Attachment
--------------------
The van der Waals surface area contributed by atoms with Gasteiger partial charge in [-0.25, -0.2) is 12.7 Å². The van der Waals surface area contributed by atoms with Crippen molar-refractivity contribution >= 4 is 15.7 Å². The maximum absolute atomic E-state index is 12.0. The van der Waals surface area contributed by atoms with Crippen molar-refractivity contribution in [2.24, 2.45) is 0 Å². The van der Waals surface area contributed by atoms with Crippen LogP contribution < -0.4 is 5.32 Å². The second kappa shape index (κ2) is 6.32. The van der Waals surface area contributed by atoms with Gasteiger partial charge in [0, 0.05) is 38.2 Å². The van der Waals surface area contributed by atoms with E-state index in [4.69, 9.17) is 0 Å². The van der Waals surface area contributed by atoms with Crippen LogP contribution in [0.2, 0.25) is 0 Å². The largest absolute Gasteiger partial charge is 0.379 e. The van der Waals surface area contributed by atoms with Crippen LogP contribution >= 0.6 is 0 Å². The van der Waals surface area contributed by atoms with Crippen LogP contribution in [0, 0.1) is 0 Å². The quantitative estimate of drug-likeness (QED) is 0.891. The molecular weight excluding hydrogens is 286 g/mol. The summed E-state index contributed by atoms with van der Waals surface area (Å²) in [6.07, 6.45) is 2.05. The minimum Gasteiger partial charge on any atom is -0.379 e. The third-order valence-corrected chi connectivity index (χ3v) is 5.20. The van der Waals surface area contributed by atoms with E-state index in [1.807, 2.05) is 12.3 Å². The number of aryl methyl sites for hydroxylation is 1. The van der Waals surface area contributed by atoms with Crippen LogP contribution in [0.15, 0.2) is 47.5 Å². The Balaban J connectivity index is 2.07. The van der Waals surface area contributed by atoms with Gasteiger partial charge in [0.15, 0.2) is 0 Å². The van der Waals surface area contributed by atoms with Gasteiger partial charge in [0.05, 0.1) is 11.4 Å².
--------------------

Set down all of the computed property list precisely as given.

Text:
The van der Waals surface area contributed by atoms with Gasteiger partial charge in [-0.25, -0.2) is 12.7 Å². The van der Waals surface area contributed by atoms with Crippen molar-refractivity contribution >= 4 is 15.7 Å². The maximum absolute atomic E-state index is 12.0. The van der Waals surface area contributed by atoms with Crippen molar-refractivity contribution in [2.24, 2.45) is 0 Å². The van der Waals surface area contributed by atoms with Crippen LogP contribution < -0.4 is 5.32 Å². The second kappa shape index (κ2) is 6.32. The van der Waals surface area contributed by atoms with Gasteiger partial charge in [0, 0.05) is 38.2 Å². The van der Waals surface area contributed by atoms with E-state index in [4.69, 9.17) is 0 Å². The van der Waals surface area contributed by atoms with Crippen LogP contribution in [0.2, 0.25) is 0 Å². The largest absolute Gasteiger partial charge is 0.379 e. The van der Waals surface area contributed by atoms with Crippen LogP contribution >= 0.6 is 0 Å². The van der Waals surface area contributed by atoms with Crippen LogP contribution in [0, 0.1) is 0 Å². The quantitative estimate of drug-likeness (QED) is 0.891. The molecular weight excluding hydrogens is 286 g/mol. The summed E-state index contributed by atoms with van der Waals surface area (Å²) in [6.07, 6.45) is 2.05. The minimum Gasteiger partial charge on any atom is -0.379 e. The third-order valence-corrected chi connectivity index (χ3v) is 5.20. The van der Waals surface area contributed by atoms with E-state index in [1.807, 2.05) is 12.3 Å². The number of aryl methyl sites for hydroxylation is 1. The van der Waals surface area contributed by atoms with Crippen LogP contribution in [0.15, 0.2) is 47.5 Å². The Balaban J connectivity index is 2.07. The van der Waals surface area contributed by atoms with Gasteiger partial charge in [0.15, 0.2) is 0 Å². The van der Waals surface area contributed by atoms with Gasteiger partial charge in [0.05, 0.1) is 11.4 Å².